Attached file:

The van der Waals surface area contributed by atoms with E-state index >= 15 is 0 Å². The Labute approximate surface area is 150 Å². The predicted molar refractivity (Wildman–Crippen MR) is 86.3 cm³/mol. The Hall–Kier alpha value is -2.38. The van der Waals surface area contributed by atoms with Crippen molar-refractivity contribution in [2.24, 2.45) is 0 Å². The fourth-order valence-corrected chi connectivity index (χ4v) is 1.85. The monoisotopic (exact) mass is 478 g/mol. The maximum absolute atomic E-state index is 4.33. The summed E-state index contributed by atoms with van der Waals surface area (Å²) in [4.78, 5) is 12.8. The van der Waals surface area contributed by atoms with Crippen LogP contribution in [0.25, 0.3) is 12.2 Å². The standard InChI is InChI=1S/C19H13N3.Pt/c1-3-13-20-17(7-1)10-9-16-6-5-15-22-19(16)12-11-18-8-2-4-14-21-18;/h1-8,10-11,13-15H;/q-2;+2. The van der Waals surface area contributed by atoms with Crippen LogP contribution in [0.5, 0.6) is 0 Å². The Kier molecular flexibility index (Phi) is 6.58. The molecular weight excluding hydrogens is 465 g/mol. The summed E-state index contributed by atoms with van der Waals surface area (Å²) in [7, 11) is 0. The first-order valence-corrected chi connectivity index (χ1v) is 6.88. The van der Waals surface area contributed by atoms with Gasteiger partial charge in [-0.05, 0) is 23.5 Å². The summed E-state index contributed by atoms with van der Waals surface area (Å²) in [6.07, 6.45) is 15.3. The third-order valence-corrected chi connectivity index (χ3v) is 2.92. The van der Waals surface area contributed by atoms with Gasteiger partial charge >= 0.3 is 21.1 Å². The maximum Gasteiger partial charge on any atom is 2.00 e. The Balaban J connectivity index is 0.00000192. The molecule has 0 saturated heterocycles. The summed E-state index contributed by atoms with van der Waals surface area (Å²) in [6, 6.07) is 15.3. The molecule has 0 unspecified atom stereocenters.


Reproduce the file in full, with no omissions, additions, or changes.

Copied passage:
The van der Waals surface area contributed by atoms with E-state index >= 15 is 0 Å². The Labute approximate surface area is 150 Å². The predicted molar refractivity (Wildman–Crippen MR) is 86.3 cm³/mol. The Hall–Kier alpha value is -2.38. The van der Waals surface area contributed by atoms with Crippen molar-refractivity contribution in [2.24, 2.45) is 0 Å². The fourth-order valence-corrected chi connectivity index (χ4v) is 1.85. The monoisotopic (exact) mass is 478 g/mol. The maximum absolute atomic E-state index is 4.33. The summed E-state index contributed by atoms with van der Waals surface area (Å²) in [4.78, 5) is 12.8. The van der Waals surface area contributed by atoms with Crippen LogP contribution in [0.25, 0.3) is 12.2 Å². The standard InChI is InChI=1S/C19H13N3.Pt/c1-3-13-20-17(7-1)10-9-16-6-5-15-22-19(16)12-11-18-8-2-4-14-21-18;/h1-8,10-11,13-15H;/q-2;+2. The van der Waals surface area contributed by atoms with Crippen LogP contribution in [0.5, 0.6) is 0 Å². The Kier molecular flexibility index (Phi) is 6.58. The molecular weight excluding hydrogens is 465 g/mol. The summed E-state index contributed by atoms with van der Waals surface area (Å²) in [7, 11) is 0. The first-order valence-corrected chi connectivity index (χ1v) is 6.88. The van der Waals surface area contributed by atoms with Gasteiger partial charge in [-0.05, 0) is 23.5 Å². The summed E-state index contributed by atoms with van der Waals surface area (Å²) in [6.07, 6.45) is 15.3. The third-order valence-corrected chi connectivity index (χ3v) is 2.92. The van der Waals surface area contributed by atoms with Gasteiger partial charge >= 0.3 is 21.1 Å². The maximum Gasteiger partial charge on any atom is 2.00 e. The Balaban J connectivity index is 0.00000192. The molecule has 0 saturated heterocycles. The summed E-state index contributed by atoms with van der Waals surface area (Å²) in [6, 6.07) is 15.3. The molecule has 0 unspecified atom stereocenters.